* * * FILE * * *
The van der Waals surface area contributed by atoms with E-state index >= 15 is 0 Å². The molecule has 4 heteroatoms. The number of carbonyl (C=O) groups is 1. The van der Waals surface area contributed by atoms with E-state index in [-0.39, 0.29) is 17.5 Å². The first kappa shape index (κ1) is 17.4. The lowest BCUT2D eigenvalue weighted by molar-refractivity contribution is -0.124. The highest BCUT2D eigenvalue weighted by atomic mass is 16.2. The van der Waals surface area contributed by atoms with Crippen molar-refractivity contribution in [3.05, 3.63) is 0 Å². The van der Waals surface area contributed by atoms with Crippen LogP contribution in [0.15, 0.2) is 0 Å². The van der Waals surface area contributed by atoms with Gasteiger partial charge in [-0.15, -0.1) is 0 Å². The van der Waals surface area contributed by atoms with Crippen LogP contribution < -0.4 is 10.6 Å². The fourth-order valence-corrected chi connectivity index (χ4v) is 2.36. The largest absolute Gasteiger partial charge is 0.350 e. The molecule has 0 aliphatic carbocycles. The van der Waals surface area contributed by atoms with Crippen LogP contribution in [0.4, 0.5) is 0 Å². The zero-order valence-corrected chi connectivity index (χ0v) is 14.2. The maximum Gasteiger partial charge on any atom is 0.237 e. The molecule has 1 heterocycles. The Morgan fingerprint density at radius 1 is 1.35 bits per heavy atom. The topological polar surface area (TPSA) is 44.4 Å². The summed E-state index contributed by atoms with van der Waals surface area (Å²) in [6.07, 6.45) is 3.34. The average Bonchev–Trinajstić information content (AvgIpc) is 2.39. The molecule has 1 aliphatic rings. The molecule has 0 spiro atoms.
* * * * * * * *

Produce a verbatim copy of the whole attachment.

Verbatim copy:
The van der Waals surface area contributed by atoms with E-state index >= 15 is 0 Å². The molecule has 4 heteroatoms. The number of carbonyl (C=O) groups is 1. The van der Waals surface area contributed by atoms with E-state index in [-0.39, 0.29) is 17.5 Å². The first kappa shape index (κ1) is 17.4. The lowest BCUT2D eigenvalue weighted by molar-refractivity contribution is -0.124. The highest BCUT2D eigenvalue weighted by atomic mass is 16.2. The van der Waals surface area contributed by atoms with Crippen molar-refractivity contribution in [3.05, 3.63) is 0 Å². The van der Waals surface area contributed by atoms with Crippen LogP contribution in [0.15, 0.2) is 0 Å². The van der Waals surface area contributed by atoms with Gasteiger partial charge in [-0.15, -0.1) is 0 Å². The van der Waals surface area contributed by atoms with Crippen LogP contribution < -0.4 is 10.6 Å². The fourth-order valence-corrected chi connectivity index (χ4v) is 2.36. The largest absolute Gasteiger partial charge is 0.350 e. The molecule has 0 aliphatic carbocycles. The van der Waals surface area contributed by atoms with Crippen LogP contribution in [0.4, 0.5) is 0 Å². The zero-order valence-corrected chi connectivity index (χ0v) is 14.2. The maximum Gasteiger partial charge on any atom is 0.237 e. The molecule has 1 heterocycles. The Morgan fingerprint density at radius 1 is 1.35 bits per heavy atom. The topological polar surface area (TPSA) is 44.4 Å². The summed E-state index contributed by atoms with van der Waals surface area (Å²) in [6.07, 6.45) is 3.34. The average Bonchev–Trinajstić information content (AvgIpc) is 2.39. The molecule has 1 aliphatic rings. The molecule has 0 spiro atoms.